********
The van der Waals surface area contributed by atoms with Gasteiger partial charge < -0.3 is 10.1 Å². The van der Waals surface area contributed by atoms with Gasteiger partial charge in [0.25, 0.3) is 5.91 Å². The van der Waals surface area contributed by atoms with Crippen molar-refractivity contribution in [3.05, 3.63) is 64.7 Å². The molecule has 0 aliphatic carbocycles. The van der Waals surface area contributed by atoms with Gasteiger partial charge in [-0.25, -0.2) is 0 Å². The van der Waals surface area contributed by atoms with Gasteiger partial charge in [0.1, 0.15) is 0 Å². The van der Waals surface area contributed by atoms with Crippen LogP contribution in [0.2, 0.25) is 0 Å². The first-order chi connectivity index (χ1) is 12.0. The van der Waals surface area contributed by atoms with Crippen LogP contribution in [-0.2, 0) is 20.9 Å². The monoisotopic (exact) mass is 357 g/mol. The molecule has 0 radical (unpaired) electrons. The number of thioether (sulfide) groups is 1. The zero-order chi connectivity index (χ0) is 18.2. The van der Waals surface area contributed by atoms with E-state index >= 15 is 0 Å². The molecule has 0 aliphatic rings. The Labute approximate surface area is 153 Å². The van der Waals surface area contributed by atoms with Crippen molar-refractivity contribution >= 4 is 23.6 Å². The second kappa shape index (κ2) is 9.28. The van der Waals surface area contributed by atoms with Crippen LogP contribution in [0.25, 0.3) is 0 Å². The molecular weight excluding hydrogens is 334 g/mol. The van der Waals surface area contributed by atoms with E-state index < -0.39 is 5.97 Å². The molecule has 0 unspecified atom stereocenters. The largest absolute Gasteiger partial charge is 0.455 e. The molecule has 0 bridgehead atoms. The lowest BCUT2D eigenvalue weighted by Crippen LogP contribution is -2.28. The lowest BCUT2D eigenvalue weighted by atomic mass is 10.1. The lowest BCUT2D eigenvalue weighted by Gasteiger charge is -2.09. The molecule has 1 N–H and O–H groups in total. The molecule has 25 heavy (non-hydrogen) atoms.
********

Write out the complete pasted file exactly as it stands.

The van der Waals surface area contributed by atoms with Gasteiger partial charge < -0.3 is 10.1 Å². The van der Waals surface area contributed by atoms with Gasteiger partial charge in [0.25, 0.3) is 5.91 Å². The van der Waals surface area contributed by atoms with Crippen molar-refractivity contribution in [3.05, 3.63) is 64.7 Å². The molecule has 0 aliphatic carbocycles. The van der Waals surface area contributed by atoms with Gasteiger partial charge in [-0.25, -0.2) is 0 Å². The van der Waals surface area contributed by atoms with Gasteiger partial charge in [0.1, 0.15) is 0 Å². The van der Waals surface area contributed by atoms with Crippen LogP contribution in [0.2, 0.25) is 0 Å². The first-order chi connectivity index (χ1) is 12.0. The van der Waals surface area contributed by atoms with Crippen LogP contribution in [-0.2, 0) is 20.9 Å². The monoisotopic (exact) mass is 357 g/mol. The molecule has 0 radical (unpaired) electrons. The number of thioether (sulfide) groups is 1. The zero-order chi connectivity index (χ0) is 18.2. The van der Waals surface area contributed by atoms with E-state index >= 15 is 0 Å². The molecule has 0 aliphatic rings. The Labute approximate surface area is 153 Å². The van der Waals surface area contributed by atoms with Crippen molar-refractivity contribution >= 4 is 23.6 Å². The second kappa shape index (κ2) is 9.28. The van der Waals surface area contributed by atoms with Crippen LogP contribution in [0.25, 0.3) is 0 Å². The molecular weight excluding hydrogens is 334 g/mol. The van der Waals surface area contributed by atoms with E-state index < -0.39 is 5.97 Å². The molecule has 0 unspecified atom stereocenters. The largest absolute Gasteiger partial charge is 0.455 e. The molecule has 0 bridgehead atoms. The lowest BCUT2D eigenvalue weighted by Crippen LogP contribution is -2.28. The lowest BCUT2D eigenvalue weighted by atomic mass is 10.1. The lowest BCUT2D eigenvalue weighted by Gasteiger charge is -2.09. The molecule has 1 N–H and O–H groups in total. The molecule has 25 heavy (non-hydrogen) atoms.